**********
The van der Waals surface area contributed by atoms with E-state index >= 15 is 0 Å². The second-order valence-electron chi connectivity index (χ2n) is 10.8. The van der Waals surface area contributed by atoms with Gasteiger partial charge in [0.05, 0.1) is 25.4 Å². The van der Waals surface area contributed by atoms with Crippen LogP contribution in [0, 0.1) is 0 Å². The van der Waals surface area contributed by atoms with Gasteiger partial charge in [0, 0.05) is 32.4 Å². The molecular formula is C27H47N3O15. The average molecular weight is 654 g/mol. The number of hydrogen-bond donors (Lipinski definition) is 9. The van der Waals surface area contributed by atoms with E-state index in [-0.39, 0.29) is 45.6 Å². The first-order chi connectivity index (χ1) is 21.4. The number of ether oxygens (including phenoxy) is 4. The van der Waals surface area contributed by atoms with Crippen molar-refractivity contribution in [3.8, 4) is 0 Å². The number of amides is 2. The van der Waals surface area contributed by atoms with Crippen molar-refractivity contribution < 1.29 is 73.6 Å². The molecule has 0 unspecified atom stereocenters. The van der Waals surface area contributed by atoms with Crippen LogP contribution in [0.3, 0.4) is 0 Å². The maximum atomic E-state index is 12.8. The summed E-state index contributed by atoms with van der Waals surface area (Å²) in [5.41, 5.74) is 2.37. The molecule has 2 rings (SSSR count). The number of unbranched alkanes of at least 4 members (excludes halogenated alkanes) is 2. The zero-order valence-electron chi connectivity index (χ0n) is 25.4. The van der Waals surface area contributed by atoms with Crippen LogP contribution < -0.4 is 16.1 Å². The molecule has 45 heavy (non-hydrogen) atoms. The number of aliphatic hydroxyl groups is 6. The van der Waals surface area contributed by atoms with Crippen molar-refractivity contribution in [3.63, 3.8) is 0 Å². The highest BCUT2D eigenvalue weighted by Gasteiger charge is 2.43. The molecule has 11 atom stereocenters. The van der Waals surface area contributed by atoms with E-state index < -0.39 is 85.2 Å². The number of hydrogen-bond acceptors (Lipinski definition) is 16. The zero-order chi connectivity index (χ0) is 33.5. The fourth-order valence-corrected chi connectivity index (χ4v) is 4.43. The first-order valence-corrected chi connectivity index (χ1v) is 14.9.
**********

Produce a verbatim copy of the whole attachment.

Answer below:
The van der Waals surface area contributed by atoms with E-state index >= 15 is 0 Å². The second-order valence-electron chi connectivity index (χ2n) is 10.8. The van der Waals surface area contributed by atoms with Gasteiger partial charge in [0.05, 0.1) is 25.4 Å². The van der Waals surface area contributed by atoms with Crippen LogP contribution in [0, 0.1) is 0 Å². The van der Waals surface area contributed by atoms with Gasteiger partial charge in [0, 0.05) is 32.4 Å². The molecular formula is C27H47N3O15. The average molecular weight is 654 g/mol. The number of hydrogen-bond donors (Lipinski definition) is 9. The van der Waals surface area contributed by atoms with E-state index in [-0.39, 0.29) is 45.6 Å². The first-order chi connectivity index (χ1) is 21.4. The number of ether oxygens (including phenoxy) is 4. The van der Waals surface area contributed by atoms with Crippen molar-refractivity contribution in [3.8, 4) is 0 Å². The number of amides is 2. The van der Waals surface area contributed by atoms with Crippen molar-refractivity contribution < 1.29 is 73.6 Å². The molecule has 0 unspecified atom stereocenters. The van der Waals surface area contributed by atoms with Crippen LogP contribution in [0.3, 0.4) is 0 Å². The maximum atomic E-state index is 12.8. The summed E-state index contributed by atoms with van der Waals surface area (Å²) in [5.41, 5.74) is 2.37. The molecule has 2 rings (SSSR count). The number of unbranched alkanes of at least 4 members (excludes halogenated alkanes) is 2. The zero-order valence-electron chi connectivity index (χ0n) is 25.4. The van der Waals surface area contributed by atoms with Crippen LogP contribution < -0.4 is 16.1 Å². The molecule has 45 heavy (non-hydrogen) atoms. The number of aliphatic hydroxyl groups is 6. The van der Waals surface area contributed by atoms with Crippen molar-refractivity contribution in [3.63, 3.8) is 0 Å². The highest BCUT2D eigenvalue weighted by Gasteiger charge is 2.43. The molecule has 11 atom stereocenters. The van der Waals surface area contributed by atoms with E-state index < -0.39 is 85.2 Å². The number of hydrogen-bond acceptors (Lipinski definition) is 16. The zero-order chi connectivity index (χ0) is 33.5. The fourth-order valence-corrected chi connectivity index (χ4v) is 4.43. The first-order valence-corrected chi connectivity index (χ1v) is 14.9.